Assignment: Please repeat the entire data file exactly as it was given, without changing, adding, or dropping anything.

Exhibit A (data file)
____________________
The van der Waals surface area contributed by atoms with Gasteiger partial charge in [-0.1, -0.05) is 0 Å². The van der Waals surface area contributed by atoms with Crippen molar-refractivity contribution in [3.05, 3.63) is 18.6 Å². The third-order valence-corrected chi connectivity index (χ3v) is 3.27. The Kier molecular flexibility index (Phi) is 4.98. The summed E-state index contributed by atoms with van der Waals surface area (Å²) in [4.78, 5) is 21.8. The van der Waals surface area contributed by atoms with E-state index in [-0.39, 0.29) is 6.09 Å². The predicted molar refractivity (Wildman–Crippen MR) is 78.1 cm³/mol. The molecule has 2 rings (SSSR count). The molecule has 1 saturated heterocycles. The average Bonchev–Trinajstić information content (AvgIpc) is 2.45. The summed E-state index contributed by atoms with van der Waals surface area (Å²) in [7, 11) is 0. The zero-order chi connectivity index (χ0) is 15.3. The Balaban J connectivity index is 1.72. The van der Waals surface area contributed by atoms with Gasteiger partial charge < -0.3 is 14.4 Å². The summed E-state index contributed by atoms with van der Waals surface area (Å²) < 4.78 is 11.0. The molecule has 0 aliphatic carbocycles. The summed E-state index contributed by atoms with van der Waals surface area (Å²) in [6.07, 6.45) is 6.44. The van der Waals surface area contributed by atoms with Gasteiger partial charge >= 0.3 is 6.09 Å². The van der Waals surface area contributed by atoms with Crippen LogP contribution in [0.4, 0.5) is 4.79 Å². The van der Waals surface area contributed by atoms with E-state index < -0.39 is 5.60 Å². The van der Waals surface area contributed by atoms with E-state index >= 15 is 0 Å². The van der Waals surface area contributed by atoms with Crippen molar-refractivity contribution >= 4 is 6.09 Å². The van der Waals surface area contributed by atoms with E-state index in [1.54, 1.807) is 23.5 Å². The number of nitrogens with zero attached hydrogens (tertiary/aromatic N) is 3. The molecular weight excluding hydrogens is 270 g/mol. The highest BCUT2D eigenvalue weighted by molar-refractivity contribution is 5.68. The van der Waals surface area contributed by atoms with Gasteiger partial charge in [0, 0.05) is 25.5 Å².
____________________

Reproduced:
The van der Waals surface area contributed by atoms with Gasteiger partial charge in [-0.1, -0.05) is 0 Å². The van der Waals surface area contributed by atoms with Crippen molar-refractivity contribution in [3.05, 3.63) is 18.6 Å². The third-order valence-corrected chi connectivity index (χ3v) is 3.27. The Kier molecular flexibility index (Phi) is 4.98. The summed E-state index contributed by atoms with van der Waals surface area (Å²) in [4.78, 5) is 21.8. The van der Waals surface area contributed by atoms with E-state index in [-0.39, 0.29) is 6.09 Å². The predicted molar refractivity (Wildman–Crippen MR) is 78.1 cm³/mol. The molecule has 2 rings (SSSR count). The molecule has 1 saturated heterocycles. The average Bonchev–Trinajstić information content (AvgIpc) is 2.45. The summed E-state index contributed by atoms with van der Waals surface area (Å²) in [7, 11) is 0. The zero-order chi connectivity index (χ0) is 15.3. The Balaban J connectivity index is 1.72. The van der Waals surface area contributed by atoms with Gasteiger partial charge < -0.3 is 14.4 Å². The summed E-state index contributed by atoms with van der Waals surface area (Å²) < 4.78 is 11.0. The molecule has 0 aliphatic carbocycles. The summed E-state index contributed by atoms with van der Waals surface area (Å²) in [6.07, 6.45) is 6.44. The van der Waals surface area contributed by atoms with Gasteiger partial charge >= 0.3 is 6.09 Å². The van der Waals surface area contributed by atoms with Crippen LogP contribution in [0.4, 0.5) is 4.79 Å². The van der Waals surface area contributed by atoms with E-state index < -0.39 is 5.60 Å². The van der Waals surface area contributed by atoms with E-state index >= 15 is 0 Å². The van der Waals surface area contributed by atoms with Crippen molar-refractivity contribution >= 4 is 6.09 Å². The van der Waals surface area contributed by atoms with E-state index in [1.54, 1.807) is 23.5 Å². The number of nitrogens with zero attached hydrogens (tertiary/aromatic N) is 3. The molecular weight excluding hydrogens is 270 g/mol. The highest BCUT2D eigenvalue weighted by molar-refractivity contribution is 5.68. The van der Waals surface area contributed by atoms with Gasteiger partial charge in [0, 0.05) is 25.5 Å².